By Abe Villarreal
Hola! It’s Hispanic Heritage Month and I have an urge to communicate to you in Spanish, but that, to some people, would be offensive. Ay yai yai...
Remember when high schools would require us to learn a foreign language? I grew up on the U.S. - Mexico border, so I took French. Don’t know much if it anymore, but I did enjoy learning how words are formed and expressions are created.
Language can be so amazing, and the Spanish language has some unforgettable phrases. Most of them come in the form of old wives’ tales that mama and nana told you.
Translated they sound funny, but to us they could be a matter of life and death.
Don’t shower when it’s thundering! Someone somewhere determined that a hot shower during a thunderstorm was a dangerous act. Remember this one? Don’t go outside with wet hair! In Spanish it sounds like this: No salgas con el pelo mojado! I’m still afraid to do it.
The wonderful phrases were almost always shouted out by our moms and grandmas because they said it just as we were committing these heinous acts. Moms have an unexplainable sixth sense. As a kid, you just can’t get away with anything. A mother knows.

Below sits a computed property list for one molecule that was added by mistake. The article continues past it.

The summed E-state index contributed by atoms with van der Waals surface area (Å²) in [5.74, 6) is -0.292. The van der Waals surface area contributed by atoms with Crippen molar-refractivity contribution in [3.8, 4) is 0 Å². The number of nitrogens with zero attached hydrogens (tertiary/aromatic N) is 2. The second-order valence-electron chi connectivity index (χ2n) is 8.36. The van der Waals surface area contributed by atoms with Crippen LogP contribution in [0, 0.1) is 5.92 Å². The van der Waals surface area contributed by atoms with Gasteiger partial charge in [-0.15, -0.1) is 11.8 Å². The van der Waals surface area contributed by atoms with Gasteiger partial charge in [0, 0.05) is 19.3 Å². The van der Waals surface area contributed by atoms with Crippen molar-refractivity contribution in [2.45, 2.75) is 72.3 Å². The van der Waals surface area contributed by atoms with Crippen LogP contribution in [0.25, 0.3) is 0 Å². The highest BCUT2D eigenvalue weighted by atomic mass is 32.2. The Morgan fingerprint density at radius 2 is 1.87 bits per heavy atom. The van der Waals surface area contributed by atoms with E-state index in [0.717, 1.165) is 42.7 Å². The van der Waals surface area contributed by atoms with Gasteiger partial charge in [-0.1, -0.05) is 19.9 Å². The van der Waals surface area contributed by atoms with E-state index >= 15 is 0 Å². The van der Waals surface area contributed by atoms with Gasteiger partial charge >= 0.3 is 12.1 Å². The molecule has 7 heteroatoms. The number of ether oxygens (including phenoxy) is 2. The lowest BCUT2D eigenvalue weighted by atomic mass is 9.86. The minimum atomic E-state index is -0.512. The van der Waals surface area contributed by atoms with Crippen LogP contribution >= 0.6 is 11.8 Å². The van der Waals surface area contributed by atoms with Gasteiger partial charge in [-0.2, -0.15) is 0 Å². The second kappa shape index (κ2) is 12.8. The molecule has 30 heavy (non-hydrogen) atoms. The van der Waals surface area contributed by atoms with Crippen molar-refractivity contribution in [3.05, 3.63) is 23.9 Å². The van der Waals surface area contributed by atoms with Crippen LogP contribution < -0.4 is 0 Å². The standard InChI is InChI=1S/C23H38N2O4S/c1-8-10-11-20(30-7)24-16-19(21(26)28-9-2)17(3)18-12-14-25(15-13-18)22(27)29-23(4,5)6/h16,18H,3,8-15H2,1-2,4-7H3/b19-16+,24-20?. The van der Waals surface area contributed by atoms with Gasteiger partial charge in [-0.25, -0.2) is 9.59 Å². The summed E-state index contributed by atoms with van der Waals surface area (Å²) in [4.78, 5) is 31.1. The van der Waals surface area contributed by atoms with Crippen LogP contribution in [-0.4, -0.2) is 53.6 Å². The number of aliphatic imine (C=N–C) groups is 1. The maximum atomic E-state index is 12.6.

I remember once when my grandma told me to not go out into the cold after being in the heat. If I did that too quickly, the temperature difference would leave my face distorted to the point it would never return to its normal shape. Cuidado! Se te puede torcer la cara.
One of my favorite things to hear from grandma was the saying Sana, sana, colita de rana, si no sana hoy, sanará mañana. This is a rhyme told to kids when they get hurt. I’m talking about the kind of hurt that is a temporary hurt, like bumping your toe on the furniture corner. It seems like the end of the world until your grandmother’s hands are rubbing your pinky toe while repeating this rhyme. A few minutes of this and you are healed. The thought of it now takes me back to my childhood.
I’m sure many of these words-to-live-by cross cultures and are not specific to Latinos. Don’t you all agree that being out in the rain could give you pneumonia?
In the Mexican culture, rhymes, homemade remedies, and old wives’ tales are an important part of your upbringing. You haven’t lived life until your grandma shares the importance of family, traditions, romance, and community through sayings and practices that have been handed down through generations. They are always shared with so much meaning and terms of endearment that will melt your heart. A mijito or a mijita from a grandma is never forgotten.
Are these old Mexican wives' tales true? Si or no? Don’t take a chance. Follow them always and the motherly amor of your Mexican ancestors will protect you for generations to come.
Abe Villarreal writes about life and culture in southern New Mexico. He can be reached at firstname.lastname@example.org.